Beckett: Pastoral Thoughts – Bezalel and Oholiab (Exodus 31:1-11)

Featured image is a painting by my wife, Emilia Beckett, which is hanging in my office.

The names Bezalel and Oholiab probably don’t ring a bell. This is rather ironic considering they are the artists responsible for designing and making the most famous objects in the entire Old Testament that the Lord delineated in chapters 25-29: the Ark of the Covenant, the mercy seat, the altar of incense, the holy garments of Aaron and his sons, and literally everything else that comprises the Tabernacle. When God chose Bezalel to do this artistic work, He said, “‘I have filled him with the Spirit of God, with ability and intelligence, with knowledge and craftsmanship, to devise artistic designs'” (vv. 3-4).

Therefore, I dare say that every Christian artist and icon maker are not only filled with great intelligence but even more filled with God’s Holy Spirit. For how else can they create such beautiful images that teach who God is and evoke in us inspiration to continue living as Christ’s disciples? Some quotes on the use of icons from ancient Christians are worth sharing. Pope Gregory the Great (ca. AD 540-604) said, “they are a means of leading the illiterate to a knowledge of the truths of faith.” And in a letter to a hermit, he wrote, “I know that you do not seek the image of our Savior that you may worship it as God, but by bringing to mind the Son of God you may keep warm in the love of Him whose image you desire to have before you. We bow before it not as before divinity but we worship Him of whom we are reminded by the picture that shows His birth or His throne” (Davis, 192-293).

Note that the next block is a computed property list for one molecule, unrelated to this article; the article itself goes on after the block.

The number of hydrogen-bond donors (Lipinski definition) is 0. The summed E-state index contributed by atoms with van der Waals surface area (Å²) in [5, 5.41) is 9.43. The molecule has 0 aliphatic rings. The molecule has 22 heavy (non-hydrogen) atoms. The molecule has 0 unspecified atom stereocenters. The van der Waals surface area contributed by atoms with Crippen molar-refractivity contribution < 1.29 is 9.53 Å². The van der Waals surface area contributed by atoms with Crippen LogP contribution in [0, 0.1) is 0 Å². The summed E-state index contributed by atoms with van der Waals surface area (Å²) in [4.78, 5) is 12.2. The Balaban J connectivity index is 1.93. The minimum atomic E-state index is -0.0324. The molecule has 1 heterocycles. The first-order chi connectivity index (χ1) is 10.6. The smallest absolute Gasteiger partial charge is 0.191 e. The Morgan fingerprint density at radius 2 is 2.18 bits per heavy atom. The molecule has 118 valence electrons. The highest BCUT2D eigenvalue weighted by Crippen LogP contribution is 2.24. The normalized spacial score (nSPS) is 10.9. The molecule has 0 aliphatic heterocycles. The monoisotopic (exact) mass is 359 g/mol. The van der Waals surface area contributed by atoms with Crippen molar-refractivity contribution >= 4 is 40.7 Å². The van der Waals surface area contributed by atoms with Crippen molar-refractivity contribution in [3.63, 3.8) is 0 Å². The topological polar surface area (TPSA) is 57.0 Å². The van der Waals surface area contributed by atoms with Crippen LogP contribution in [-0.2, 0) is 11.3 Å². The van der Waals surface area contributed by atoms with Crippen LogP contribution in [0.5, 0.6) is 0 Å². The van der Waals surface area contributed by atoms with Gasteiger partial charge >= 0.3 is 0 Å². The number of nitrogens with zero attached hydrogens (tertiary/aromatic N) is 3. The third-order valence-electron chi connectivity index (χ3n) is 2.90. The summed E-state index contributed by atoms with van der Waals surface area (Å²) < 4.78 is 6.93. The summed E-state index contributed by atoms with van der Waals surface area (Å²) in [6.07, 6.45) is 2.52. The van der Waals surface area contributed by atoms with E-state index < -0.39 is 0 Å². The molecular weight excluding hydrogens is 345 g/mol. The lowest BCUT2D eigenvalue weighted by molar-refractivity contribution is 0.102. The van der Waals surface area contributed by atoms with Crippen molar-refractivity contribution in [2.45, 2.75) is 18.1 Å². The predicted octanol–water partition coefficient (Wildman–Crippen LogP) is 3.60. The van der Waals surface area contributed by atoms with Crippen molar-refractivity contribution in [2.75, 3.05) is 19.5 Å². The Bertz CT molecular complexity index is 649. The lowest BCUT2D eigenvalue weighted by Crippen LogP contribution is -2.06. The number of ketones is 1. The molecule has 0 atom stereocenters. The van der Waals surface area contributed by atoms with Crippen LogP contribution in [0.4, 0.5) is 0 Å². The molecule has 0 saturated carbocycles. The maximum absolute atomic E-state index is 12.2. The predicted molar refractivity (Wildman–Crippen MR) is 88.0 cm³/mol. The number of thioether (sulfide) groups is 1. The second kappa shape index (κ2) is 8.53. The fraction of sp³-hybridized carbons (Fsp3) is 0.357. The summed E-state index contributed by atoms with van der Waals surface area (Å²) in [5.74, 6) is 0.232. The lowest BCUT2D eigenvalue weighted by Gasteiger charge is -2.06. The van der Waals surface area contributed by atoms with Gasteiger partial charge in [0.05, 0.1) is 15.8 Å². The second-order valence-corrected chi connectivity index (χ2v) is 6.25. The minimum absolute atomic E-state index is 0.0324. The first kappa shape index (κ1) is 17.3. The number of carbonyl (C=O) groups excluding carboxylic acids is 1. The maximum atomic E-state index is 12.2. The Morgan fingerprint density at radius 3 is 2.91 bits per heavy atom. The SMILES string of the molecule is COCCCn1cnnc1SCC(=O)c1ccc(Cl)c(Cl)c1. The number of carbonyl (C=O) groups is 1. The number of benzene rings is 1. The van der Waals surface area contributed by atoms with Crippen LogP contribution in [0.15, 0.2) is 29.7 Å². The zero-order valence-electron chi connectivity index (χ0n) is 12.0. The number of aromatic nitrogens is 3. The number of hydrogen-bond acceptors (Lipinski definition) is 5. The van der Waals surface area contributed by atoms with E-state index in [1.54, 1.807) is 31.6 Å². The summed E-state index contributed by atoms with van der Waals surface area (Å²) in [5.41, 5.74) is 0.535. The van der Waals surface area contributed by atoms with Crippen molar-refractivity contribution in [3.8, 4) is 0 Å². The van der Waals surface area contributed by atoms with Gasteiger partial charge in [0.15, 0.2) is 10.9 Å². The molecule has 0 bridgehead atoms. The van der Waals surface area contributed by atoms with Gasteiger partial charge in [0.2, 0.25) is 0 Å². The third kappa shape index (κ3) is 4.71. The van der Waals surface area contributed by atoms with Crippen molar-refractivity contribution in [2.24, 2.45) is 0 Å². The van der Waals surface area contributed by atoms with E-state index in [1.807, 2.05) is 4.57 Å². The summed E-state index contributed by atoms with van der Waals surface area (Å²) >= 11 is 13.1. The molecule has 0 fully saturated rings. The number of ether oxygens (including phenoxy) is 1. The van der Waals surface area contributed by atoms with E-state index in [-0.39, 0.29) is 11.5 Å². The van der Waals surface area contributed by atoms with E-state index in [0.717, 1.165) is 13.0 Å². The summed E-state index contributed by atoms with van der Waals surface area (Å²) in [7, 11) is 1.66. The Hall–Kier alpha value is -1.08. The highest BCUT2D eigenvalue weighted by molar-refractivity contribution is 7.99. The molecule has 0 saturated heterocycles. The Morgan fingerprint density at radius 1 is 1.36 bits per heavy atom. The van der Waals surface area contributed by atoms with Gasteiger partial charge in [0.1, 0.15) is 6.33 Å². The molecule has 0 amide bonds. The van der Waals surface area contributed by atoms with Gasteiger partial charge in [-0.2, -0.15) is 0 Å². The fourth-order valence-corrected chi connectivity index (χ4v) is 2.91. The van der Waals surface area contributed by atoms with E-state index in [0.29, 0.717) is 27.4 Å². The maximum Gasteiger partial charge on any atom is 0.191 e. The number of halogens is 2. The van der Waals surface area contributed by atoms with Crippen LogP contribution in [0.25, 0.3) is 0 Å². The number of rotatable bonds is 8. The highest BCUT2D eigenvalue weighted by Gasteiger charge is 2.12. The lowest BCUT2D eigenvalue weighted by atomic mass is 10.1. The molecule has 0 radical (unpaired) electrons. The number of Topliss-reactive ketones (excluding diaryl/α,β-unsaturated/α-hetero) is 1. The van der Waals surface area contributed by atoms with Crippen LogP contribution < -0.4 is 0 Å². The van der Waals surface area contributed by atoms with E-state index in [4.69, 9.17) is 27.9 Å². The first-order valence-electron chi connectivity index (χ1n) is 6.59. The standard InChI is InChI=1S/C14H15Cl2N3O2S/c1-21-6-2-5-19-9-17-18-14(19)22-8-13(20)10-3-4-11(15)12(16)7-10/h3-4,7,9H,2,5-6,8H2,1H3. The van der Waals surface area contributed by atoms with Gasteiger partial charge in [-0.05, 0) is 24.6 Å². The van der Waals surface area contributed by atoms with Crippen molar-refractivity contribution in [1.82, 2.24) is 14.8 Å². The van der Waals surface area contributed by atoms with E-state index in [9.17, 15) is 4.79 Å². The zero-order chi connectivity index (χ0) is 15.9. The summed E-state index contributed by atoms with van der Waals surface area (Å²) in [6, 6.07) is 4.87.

Patriarch Germanus of Constantinople (ca. AD 634-732) is also noteworthy: “In eternal memory of the life in the flesh of our Lord Jesus Christ, of His passion, of His saving death and the redemption of the world, which result from them, we have received the tradition of representing Him in His human form, that is, His visible theophany, understanding that in this way, we exalt the humiliation of God’s Word… For since we consist of flesh and blood, we are impelled to confirm by sight what we are wholly convinced of in the soul” (Davis, 297).

Christian art, therefore, is the incarnation of the inward faith. In other words, it is the outward manifestation of inward faith that is wrought by the Holy Spirit. The gift of the Holy Spirit is why I write, why my wife paints—why every artist feels compelled to manifest what the Lord and Giver of life has fashioned in their hearts and minds. It is our truest and most genuine honour, praise, and thanksgiving to God for what He has done and is doing.


Davis, Leo Donald. The First Seven Ecumenical Councils (325-787): Their History and Theology. Collegeville, MN: The Liturgical Press, 1990.

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